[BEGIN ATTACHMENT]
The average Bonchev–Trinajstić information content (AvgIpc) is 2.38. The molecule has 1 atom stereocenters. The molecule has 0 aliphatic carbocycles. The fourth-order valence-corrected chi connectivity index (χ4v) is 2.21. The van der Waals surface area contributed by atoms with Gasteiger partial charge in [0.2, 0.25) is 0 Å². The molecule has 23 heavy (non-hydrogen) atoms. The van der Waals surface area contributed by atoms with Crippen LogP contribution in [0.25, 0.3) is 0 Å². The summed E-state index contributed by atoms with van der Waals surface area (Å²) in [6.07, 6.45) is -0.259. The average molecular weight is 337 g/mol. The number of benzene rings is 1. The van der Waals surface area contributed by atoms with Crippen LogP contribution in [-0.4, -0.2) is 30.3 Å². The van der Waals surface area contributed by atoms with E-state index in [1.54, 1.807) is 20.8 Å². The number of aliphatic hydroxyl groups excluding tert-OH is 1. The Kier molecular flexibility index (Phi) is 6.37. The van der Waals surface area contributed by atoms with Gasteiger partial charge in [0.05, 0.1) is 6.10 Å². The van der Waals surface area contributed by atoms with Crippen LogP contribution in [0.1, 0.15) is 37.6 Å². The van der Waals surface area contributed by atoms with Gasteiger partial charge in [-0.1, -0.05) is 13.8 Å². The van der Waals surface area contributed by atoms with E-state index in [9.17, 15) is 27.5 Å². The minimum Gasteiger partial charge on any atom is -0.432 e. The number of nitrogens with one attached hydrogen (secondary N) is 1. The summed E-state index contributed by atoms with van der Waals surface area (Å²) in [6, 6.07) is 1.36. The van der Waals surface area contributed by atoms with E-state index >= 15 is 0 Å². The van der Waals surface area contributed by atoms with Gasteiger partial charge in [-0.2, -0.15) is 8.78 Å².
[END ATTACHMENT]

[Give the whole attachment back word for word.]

The average Bonchev–Trinajstić information content (AvgIpc) is 2.38. The molecule has 1 atom stereocenters. The molecule has 0 aliphatic carbocycles. The fourth-order valence-corrected chi connectivity index (χ4v) is 2.21. The van der Waals surface area contributed by atoms with Gasteiger partial charge in [0.2, 0.25) is 0 Å². The molecule has 23 heavy (non-hydrogen) atoms. The van der Waals surface area contributed by atoms with Crippen LogP contribution in [0.25, 0.3) is 0 Å². The summed E-state index contributed by atoms with van der Waals surface area (Å²) in [6.07, 6.45) is -0.259. The average molecular weight is 337 g/mol. The number of benzene rings is 1. The van der Waals surface area contributed by atoms with Crippen LogP contribution in [-0.4, -0.2) is 30.3 Å². The van der Waals surface area contributed by atoms with E-state index in [1.54, 1.807) is 20.8 Å². The number of aliphatic hydroxyl groups excluding tert-OH is 1. The Kier molecular flexibility index (Phi) is 6.37. The van der Waals surface area contributed by atoms with Gasteiger partial charge in [0.05, 0.1) is 6.10 Å². The van der Waals surface area contributed by atoms with Crippen LogP contribution in [0.1, 0.15) is 37.6 Å². The van der Waals surface area contributed by atoms with Gasteiger partial charge in [-0.1, -0.05) is 13.8 Å². The van der Waals surface area contributed by atoms with E-state index in [9.17, 15) is 27.5 Å². The minimum Gasteiger partial charge on any atom is -0.432 e. The number of nitrogens with one attached hydrogen (secondary N) is 1. The summed E-state index contributed by atoms with van der Waals surface area (Å²) in [6, 6.07) is 1.36. The van der Waals surface area contributed by atoms with E-state index >= 15 is 0 Å². The van der Waals surface area contributed by atoms with Gasteiger partial charge in [-0.2, -0.15) is 8.78 Å².